Lycopene is a one of the most powerful natural antioxidants with many health benefits due to its capacity to fight free radicals that help reduce the risk of developing a wide variety of (chronic) diseases, such as brain aging issues, heart illnesses and even certain types of cancer. Another advantage of this natural antioxidant is that it remains effective even when heated, what makes lypocene unique compared to other natural antioxidants.
So, what are the best sources of lypocene? We know that tomatoes are the richest food sources of this antioxidant. But did you know that jute leaves have a double amount of lypocene in their leaves, if prepared correctly?
A recent study investigated the content of lycopene in fresh, processed and preserved jute leaves of 2 jute varieties, namely dark jute (C. olitorius L.) and white jute (C. capsularis L.).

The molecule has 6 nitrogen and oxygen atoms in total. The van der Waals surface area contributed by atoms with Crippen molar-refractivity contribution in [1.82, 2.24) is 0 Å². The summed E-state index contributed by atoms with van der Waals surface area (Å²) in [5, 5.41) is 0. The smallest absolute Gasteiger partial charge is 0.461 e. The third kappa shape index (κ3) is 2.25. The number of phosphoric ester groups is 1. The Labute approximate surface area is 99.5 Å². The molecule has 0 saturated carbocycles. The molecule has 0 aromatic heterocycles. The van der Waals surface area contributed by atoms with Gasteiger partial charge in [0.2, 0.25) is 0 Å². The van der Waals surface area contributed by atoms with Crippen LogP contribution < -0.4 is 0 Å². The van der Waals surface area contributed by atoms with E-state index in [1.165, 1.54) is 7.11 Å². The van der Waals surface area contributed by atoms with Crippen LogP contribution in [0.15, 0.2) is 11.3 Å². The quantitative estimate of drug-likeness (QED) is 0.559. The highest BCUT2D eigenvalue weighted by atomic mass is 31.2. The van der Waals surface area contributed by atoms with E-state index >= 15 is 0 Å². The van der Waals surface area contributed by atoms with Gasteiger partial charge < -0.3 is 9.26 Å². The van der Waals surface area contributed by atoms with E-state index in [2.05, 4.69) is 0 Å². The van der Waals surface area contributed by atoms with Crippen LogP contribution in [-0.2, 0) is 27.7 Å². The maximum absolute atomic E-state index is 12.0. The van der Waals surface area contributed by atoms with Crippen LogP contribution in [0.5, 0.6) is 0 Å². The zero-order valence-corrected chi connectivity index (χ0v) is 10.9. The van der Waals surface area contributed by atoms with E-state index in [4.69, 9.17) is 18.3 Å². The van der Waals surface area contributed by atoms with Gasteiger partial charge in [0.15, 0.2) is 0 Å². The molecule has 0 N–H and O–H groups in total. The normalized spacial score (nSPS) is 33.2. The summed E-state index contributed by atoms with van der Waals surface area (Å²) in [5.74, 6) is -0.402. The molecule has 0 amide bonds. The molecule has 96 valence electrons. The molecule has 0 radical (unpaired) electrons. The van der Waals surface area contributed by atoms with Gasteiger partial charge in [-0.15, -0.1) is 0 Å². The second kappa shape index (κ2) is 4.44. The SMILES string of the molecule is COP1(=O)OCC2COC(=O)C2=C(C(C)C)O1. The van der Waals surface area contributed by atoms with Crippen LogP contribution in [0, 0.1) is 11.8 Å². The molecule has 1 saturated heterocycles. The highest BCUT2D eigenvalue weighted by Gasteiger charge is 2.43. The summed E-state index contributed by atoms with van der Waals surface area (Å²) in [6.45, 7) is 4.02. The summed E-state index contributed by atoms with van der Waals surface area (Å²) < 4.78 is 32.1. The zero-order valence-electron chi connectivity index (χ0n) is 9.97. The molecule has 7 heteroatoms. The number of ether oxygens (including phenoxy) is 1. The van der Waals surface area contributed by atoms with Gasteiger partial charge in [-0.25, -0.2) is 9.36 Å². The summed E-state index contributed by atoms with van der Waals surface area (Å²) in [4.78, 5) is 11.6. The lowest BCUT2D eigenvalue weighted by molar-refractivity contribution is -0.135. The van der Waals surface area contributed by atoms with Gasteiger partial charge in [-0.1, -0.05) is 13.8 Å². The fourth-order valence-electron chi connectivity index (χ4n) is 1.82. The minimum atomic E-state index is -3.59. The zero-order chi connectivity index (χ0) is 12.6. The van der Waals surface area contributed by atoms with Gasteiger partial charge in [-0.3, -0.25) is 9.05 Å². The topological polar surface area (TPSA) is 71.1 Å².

The study found that the highest lycopene content was in 45-day-old fresh leaves, which gradually decreased with increasing plant age.
Among processing methods, leaves soaked in vinegar had the highest lycopene for dark jute. On the other hand, the highest lycopene in white jute leaves was when boiled with water and salt for 15 min. All the processing methods led to increased availability of lycopene compared to fresh leaves.
Preserved jute leaves were able to maintain lycopene following drying and preservation at −20°C. The highest lycopene was from cold dried preserved leaves at 4°C and then air dried leaves at 33–35°C. The lowest lycopene content was from leaves dried in an oven at 100°C.
In their further investigation, the researchers want to test whether the the available lycopene content in jute leaves changes after digestion.
Curious? HERE is the source